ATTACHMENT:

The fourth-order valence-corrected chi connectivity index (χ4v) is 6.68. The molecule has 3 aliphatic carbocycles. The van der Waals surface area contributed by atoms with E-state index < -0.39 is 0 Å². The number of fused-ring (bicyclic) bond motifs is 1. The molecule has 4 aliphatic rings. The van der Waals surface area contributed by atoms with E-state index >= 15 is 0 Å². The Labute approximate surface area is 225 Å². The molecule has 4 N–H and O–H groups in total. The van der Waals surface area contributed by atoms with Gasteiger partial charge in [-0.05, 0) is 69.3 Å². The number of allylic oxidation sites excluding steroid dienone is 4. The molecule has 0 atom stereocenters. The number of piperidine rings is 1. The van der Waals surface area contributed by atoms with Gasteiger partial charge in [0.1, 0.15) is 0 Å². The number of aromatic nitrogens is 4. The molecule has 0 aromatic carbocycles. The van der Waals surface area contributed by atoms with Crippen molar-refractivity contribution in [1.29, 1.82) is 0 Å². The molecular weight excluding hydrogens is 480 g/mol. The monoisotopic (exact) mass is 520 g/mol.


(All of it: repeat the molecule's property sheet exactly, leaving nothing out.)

The fourth-order valence-corrected chi connectivity index (χ4v) is 6.68. The molecule has 3 aliphatic carbocycles. The van der Waals surface area contributed by atoms with E-state index < -0.39 is 0 Å². The number of fused-ring (bicyclic) bond motifs is 1. The molecule has 4 aliphatic rings. The van der Waals surface area contributed by atoms with E-state index >= 15 is 0 Å². The Labute approximate surface area is 225 Å². The molecule has 4 N–H and O–H groups in total. The van der Waals surface area contributed by atoms with Gasteiger partial charge in [-0.05, 0) is 69.3 Å². The number of allylic oxidation sites excluding steroid dienone is 4. The molecule has 0 atom stereocenters. The number of piperidine rings is 1. The van der Waals surface area contributed by atoms with Gasteiger partial charge in [0.1, 0.15) is 0 Å². The number of aromatic nitrogens is 4. The molecule has 0 aromatic carbocycles. The van der Waals surface area contributed by atoms with Crippen molar-refractivity contribution in [1.29, 1.82) is 0 Å². The molecular weight excluding hydrogens is 480 g/mol. The monoisotopic (exact) mass is 520 g/mol.